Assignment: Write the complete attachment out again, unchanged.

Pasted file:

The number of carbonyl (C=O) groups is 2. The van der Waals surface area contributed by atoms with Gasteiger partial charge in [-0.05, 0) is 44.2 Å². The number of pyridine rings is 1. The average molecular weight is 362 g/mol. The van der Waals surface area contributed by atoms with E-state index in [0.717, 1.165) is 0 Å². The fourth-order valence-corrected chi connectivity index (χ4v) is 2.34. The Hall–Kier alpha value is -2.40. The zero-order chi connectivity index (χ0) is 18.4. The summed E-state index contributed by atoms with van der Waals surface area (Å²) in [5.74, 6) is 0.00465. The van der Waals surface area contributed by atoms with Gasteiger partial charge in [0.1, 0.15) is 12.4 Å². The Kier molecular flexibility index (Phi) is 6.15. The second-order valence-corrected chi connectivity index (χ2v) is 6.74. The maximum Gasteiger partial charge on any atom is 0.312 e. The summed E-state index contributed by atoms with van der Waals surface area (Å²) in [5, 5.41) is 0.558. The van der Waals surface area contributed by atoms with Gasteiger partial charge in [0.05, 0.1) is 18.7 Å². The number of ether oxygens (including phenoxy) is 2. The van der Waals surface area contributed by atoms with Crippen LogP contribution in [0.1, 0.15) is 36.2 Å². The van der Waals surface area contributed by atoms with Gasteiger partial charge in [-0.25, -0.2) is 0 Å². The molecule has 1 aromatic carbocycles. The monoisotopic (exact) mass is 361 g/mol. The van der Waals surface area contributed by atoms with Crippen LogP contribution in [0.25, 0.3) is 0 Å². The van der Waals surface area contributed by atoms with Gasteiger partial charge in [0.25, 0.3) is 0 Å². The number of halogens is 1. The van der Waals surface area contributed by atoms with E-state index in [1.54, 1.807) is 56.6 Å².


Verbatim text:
The number of carbonyl (C=O) groups is 2. The van der Waals surface area contributed by atoms with Gasteiger partial charge in [-0.05, 0) is 44.2 Å². The number of pyridine rings is 1. The average molecular weight is 362 g/mol. The van der Waals surface area contributed by atoms with E-state index in [0.717, 1.165) is 0 Å². The fourth-order valence-corrected chi connectivity index (χ4v) is 2.34. The Hall–Kier alpha value is -2.40. The zero-order chi connectivity index (χ0) is 18.4. The summed E-state index contributed by atoms with van der Waals surface area (Å²) in [5.74, 6) is 0.00465. The van der Waals surface area contributed by atoms with Gasteiger partial charge in [0.1, 0.15) is 12.4 Å². The Kier molecular flexibility index (Phi) is 6.15. The second-order valence-corrected chi connectivity index (χ2v) is 6.74. The maximum Gasteiger partial charge on any atom is 0.312 e. The summed E-state index contributed by atoms with van der Waals surface area (Å²) in [5, 5.41) is 0.558. The van der Waals surface area contributed by atoms with Gasteiger partial charge in [0.05, 0.1) is 18.7 Å². The number of ether oxygens (including phenoxy) is 2. The van der Waals surface area contributed by atoms with Crippen LogP contribution in [0.1, 0.15) is 36.2 Å². The van der Waals surface area contributed by atoms with Gasteiger partial charge in [-0.25, -0.2) is 0 Å². The molecule has 1 aromatic carbocycles. The monoisotopic (exact) mass is 361 g/mol. The van der Waals surface area contributed by atoms with Crippen LogP contribution in [0.25, 0.3) is 0 Å². The van der Waals surface area contributed by atoms with Gasteiger partial charge in [0.25, 0.3) is 0 Å². The number of halogens is 1. The van der Waals surface area contributed by atoms with E-state index in [1.54, 1.807) is 56.6 Å².